• Rebatable employers

    Rebatable employers are certain non-government, non-profit organisations.

    Those that qualify for an FBT rebate include:

    • registered charities who are an institution; who are not established under a government law and who are endorsed as a charitable institution for these purposes
    • certain religious, educational, scientific or public educational institutions
    • trade unions and employer associations
    • non-profit organisations established to encourage music, art, literature or science
    • non-profit organisations established to encourage or promote a game, sport or animal races
    • non-profit organisations established for community service purposes
    • non-profit organisations established to promote the development of aviation or tourism
    • non-profit organisations established to promote the development of Australian information and communications technology resources
    • non-profit organisations established to promote the development of Australia’s agricultural, pastoral, horticultural, viticultural, aquacultural, fishing, manufacturing or industrial resources.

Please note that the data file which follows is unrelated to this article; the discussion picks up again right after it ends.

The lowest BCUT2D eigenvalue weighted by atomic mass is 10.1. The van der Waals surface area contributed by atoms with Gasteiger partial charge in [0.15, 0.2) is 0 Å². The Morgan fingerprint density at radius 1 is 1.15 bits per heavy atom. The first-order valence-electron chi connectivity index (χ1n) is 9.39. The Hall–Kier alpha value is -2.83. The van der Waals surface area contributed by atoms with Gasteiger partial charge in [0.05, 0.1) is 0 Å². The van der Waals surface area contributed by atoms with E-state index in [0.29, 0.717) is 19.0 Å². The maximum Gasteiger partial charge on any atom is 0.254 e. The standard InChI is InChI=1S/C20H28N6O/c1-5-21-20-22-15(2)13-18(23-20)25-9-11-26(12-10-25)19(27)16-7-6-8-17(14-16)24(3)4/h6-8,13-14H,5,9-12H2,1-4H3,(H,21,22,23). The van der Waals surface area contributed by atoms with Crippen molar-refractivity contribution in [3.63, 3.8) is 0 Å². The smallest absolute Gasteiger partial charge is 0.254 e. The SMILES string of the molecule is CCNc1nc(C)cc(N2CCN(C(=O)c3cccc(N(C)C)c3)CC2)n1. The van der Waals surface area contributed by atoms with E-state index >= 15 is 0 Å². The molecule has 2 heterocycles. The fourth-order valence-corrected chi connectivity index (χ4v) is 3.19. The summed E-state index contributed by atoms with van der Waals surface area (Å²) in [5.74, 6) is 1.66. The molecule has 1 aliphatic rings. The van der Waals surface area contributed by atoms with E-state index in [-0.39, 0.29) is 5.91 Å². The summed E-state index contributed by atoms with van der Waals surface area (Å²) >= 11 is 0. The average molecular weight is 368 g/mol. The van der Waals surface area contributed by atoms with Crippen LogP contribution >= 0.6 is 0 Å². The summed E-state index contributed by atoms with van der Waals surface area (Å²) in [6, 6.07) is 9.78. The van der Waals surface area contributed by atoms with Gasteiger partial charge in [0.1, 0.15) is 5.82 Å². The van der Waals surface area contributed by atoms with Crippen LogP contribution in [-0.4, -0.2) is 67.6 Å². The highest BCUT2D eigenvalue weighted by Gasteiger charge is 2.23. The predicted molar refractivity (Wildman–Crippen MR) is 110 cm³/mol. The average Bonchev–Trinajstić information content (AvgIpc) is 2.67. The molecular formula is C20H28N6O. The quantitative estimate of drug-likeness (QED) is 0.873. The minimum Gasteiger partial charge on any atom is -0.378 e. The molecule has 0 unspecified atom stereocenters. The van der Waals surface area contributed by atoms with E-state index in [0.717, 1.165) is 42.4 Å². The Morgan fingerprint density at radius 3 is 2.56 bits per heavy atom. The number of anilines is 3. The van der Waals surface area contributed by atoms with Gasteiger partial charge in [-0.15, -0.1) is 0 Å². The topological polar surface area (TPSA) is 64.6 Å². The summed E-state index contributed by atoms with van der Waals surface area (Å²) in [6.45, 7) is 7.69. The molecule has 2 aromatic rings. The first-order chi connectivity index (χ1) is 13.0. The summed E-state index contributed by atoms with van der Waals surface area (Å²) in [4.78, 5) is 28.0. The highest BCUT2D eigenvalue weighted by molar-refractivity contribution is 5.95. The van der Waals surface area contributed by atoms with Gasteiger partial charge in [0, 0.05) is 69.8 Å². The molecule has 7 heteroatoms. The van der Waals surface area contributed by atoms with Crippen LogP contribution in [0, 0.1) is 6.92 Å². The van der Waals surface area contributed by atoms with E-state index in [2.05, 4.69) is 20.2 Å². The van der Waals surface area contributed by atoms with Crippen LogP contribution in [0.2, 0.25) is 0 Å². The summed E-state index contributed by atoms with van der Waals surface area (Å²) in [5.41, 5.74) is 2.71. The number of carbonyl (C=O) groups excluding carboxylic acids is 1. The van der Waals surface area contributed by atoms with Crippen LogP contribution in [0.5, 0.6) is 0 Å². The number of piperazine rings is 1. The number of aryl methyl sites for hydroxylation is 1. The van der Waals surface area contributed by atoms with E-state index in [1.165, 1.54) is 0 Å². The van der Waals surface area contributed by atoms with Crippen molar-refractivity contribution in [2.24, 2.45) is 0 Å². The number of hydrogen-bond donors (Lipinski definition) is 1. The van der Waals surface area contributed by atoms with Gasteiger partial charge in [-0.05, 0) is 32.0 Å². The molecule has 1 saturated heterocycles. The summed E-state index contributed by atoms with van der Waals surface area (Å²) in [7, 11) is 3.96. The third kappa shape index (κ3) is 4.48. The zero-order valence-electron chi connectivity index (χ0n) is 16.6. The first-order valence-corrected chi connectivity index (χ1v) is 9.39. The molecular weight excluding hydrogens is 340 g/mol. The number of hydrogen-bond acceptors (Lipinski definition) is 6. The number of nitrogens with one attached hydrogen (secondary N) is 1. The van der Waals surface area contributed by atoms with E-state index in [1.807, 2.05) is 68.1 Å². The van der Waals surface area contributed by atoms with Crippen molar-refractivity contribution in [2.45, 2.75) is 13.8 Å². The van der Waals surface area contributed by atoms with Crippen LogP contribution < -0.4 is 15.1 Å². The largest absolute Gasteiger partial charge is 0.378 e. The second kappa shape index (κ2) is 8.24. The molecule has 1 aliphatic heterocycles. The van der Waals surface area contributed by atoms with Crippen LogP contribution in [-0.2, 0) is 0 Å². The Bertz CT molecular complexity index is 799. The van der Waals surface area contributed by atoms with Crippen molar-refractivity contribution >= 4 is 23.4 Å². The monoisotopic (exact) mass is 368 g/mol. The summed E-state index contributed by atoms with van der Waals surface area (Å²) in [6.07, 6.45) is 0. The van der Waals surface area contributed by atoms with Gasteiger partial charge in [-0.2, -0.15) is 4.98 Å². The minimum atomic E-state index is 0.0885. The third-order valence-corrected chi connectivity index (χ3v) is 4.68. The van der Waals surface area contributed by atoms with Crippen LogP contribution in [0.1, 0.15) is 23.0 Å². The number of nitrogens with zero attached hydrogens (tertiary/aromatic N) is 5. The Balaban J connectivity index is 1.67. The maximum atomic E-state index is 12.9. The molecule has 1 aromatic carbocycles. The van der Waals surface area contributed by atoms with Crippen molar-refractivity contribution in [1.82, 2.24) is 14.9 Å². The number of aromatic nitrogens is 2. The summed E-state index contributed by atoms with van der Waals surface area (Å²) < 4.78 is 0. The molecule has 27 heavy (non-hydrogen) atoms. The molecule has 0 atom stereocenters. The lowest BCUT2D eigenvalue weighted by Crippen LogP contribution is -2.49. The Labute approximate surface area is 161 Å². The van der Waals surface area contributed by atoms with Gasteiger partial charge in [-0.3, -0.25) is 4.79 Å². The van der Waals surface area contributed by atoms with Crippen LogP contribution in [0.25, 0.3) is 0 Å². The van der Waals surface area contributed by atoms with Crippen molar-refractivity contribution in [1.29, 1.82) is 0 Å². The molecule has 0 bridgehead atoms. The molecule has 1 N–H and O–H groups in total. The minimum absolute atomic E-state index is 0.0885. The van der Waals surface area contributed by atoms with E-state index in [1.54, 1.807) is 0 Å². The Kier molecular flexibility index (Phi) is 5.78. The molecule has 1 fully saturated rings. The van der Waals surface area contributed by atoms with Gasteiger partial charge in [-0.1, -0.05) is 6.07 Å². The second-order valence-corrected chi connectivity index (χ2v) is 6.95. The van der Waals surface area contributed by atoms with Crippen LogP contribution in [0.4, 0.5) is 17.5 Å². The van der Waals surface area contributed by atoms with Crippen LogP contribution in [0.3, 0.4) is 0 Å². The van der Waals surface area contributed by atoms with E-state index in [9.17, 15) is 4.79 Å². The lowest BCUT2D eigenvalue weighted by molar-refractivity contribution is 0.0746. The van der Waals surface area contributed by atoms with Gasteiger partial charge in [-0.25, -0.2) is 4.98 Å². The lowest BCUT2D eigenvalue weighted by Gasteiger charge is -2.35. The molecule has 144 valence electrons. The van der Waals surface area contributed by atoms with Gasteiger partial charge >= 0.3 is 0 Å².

Attention

    From 3 December 2012, charities must be registered with the ACNC and endorsed by us to access this concession – this would affect religious and charitable institutions.

    Charities that were endorsed by us as income tax exempt charities immediately before 3 December 2012 are automatically registered with the ACNC – they don't need to re-register.

    Charities that were not endorsed by us as income tax exempt charities before 3 December 2012 must register as a charity with the ACNC and then be endorsed by us to access charity tax concessions, including the FBT rebate for registered charities.